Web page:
Hopefully these walkthroughs will give you a better idea of how to maintain your car and keep it running smoothly. This is not to say you have to do all of the maintenance yourself; if you aren’t very confident, always seek help from a professional or someone who has more experience with cars.

5 Things every young driver must have included in their car insurance

5 Things every young driver must have included in their car insurance

Getting behind the wheel can be quite exciting for new drivers, especially because of the independence that comes with it. However, before you do that you need to protect yourself. You can do this not just by learning all the safety rules but also by getting car insurance.

This article includes:

Bodily injury liability

Property damage liability

Collision coverage

Comprehensive coverage

Uninsured Motorist

Scania answers your questions…

Scania’s Training Services Manager, Mark Agnew, answers some frequently asked questions about trucks

About Mark

With over 20 years as a professional truck driver in Europe, Mark has worked at Scania (Great Britain) Limited for over 23 years. He oversees a team of almost 30 Driver Trainers who put around 900 new drivers through their licence every year and training existing drivers to be the best they can be for safety, fuel and environmental efficiency.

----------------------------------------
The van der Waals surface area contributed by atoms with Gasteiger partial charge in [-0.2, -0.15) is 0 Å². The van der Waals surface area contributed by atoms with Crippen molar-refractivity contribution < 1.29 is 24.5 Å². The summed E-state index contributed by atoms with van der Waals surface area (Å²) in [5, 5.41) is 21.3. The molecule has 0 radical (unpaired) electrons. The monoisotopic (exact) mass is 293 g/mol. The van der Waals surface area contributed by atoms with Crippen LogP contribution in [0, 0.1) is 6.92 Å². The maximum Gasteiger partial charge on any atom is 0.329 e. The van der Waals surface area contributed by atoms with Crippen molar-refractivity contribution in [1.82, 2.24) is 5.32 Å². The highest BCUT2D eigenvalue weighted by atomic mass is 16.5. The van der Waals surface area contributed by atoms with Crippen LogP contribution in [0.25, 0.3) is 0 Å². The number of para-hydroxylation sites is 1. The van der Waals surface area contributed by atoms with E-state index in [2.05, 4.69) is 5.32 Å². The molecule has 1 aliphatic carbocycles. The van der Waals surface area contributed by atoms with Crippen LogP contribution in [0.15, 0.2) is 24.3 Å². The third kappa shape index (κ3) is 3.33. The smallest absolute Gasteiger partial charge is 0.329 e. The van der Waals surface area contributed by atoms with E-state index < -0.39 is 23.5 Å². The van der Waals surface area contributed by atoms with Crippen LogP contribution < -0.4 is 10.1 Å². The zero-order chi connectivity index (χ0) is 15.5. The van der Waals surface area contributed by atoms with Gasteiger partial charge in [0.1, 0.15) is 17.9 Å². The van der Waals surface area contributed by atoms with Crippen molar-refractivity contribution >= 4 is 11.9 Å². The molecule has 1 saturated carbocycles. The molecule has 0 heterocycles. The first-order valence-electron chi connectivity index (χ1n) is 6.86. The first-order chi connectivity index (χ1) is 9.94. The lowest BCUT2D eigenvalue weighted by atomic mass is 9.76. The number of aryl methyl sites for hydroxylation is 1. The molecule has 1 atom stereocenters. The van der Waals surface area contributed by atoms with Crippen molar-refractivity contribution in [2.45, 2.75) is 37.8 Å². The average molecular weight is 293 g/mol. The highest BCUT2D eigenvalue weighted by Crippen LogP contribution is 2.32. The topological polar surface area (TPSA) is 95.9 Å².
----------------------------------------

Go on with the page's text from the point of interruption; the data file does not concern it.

What is the difference in field of vision between a car and a lorry?

“The driver’s seat in a truck is much higher than that of a car, which gives better vision of the road in front as they can see over other traffic. It can also help give the truck driver the ability to see over hedges, and low walls on side roads, which gives them advance warning of vehicles approaching the junction so they can anticipate changes in the road situation in advance.

“However it’s worth being aware that because of the size of the vehicle, there can be blind spots along the sides of a truck and while correct mirror adjustments and camera systems limit these, so it may be difficult for the driver to see you. Additions such as the city safe window also can help drivers. Similarly, many trucks have no vision to the rear – again, this can be helped with the aid of a camera system. Drivers are trained to use the side mirrors when reversing and in public places will often use a reversing assistant or a ‘banksman’.”